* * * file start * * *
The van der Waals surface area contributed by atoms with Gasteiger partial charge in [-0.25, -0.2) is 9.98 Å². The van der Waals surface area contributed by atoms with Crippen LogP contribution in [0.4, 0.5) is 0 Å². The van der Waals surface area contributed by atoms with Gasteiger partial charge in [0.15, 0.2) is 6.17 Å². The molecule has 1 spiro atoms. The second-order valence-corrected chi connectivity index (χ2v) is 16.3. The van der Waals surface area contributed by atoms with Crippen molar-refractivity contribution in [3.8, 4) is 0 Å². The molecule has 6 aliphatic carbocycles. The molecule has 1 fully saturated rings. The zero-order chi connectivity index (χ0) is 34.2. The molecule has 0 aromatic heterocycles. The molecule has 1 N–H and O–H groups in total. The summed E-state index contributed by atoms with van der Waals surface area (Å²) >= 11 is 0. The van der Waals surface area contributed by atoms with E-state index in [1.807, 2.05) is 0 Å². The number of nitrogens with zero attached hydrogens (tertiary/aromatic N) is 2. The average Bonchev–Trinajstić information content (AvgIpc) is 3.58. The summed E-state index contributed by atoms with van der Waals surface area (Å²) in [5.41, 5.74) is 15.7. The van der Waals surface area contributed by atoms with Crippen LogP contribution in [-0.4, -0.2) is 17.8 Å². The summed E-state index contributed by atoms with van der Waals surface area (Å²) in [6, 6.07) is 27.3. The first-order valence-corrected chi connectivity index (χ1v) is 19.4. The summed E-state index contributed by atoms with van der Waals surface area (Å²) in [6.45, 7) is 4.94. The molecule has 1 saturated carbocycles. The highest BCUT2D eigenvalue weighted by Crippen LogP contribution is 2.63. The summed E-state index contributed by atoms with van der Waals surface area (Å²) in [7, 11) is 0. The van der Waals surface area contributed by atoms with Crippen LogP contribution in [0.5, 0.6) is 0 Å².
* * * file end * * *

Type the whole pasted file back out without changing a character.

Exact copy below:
The van der Waals surface area contributed by atoms with Gasteiger partial charge in [-0.25, -0.2) is 9.98 Å². The van der Waals surface area contributed by atoms with Crippen LogP contribution in [0.4, 0.5) is 0 Å². The van der Waals surface area contributed by atoms with Gasteiger partial charge in [0.15, 0.2) is 6.17 Å². The molecule has 1 spiro atoms. The second-order valence-corrected chi connectivity index (χ2v) is 16.3. The van der Waals surface area contributed by atoms with Crippen molar-refractivity contribution in [3.8, 4) is 0 Å². The molecule has 6 aliphatic carbocycles. The molecule has 1 fully saturated rings. The zero-order chi connectivity index (χ0) is 34.2. The molecule has 0 aromatic heterocycles. The molecule has 1 N–H and O–H groups in total. The summed E-state index contributed by atoms with van der Waals surface area (Å²) >= 11 is 0. The van der Waals surface area contributed by atoms with E-state index in [1.807, 2.05) is 0 Å². The number of nitrogens with zero attached hydrogens (tertiary/aromatic N) is 2. The average Bonchev–Trinajstić information content (AvgIpc) is 3.58. The summed E-state index contributed by atoms with van der Waals surface area (Å²) in [5.41, 5.74) is 15.7. The van der Waals surface area contributed by atoms with Crippen LogP contribution in [-0.4, -0.2) is 17.8 Å². The summed E-state index contributed by atoms with van der Waals surface area (Å²) in [6, 6.07) is 27.3. The first-order valence-corrected chi connectivity index (χ1v) is 19.4. The summed E-state index contributed by atoms with van der Waals surface area (Å²) in [6.45, 7) is 4.94. The molecule has 1 saturated carbocycles. The highest BCUT2D eigenvalue weighted by Crippen LogP contribution is 2.63. The summed E-state index contributed by atoms with van der Waals surface area (Å²) in [7, 11) is 0. The van der Waals surface area contributed by atoms with Crippen LogP contribution in [0.5, 0.6) is 0 Å².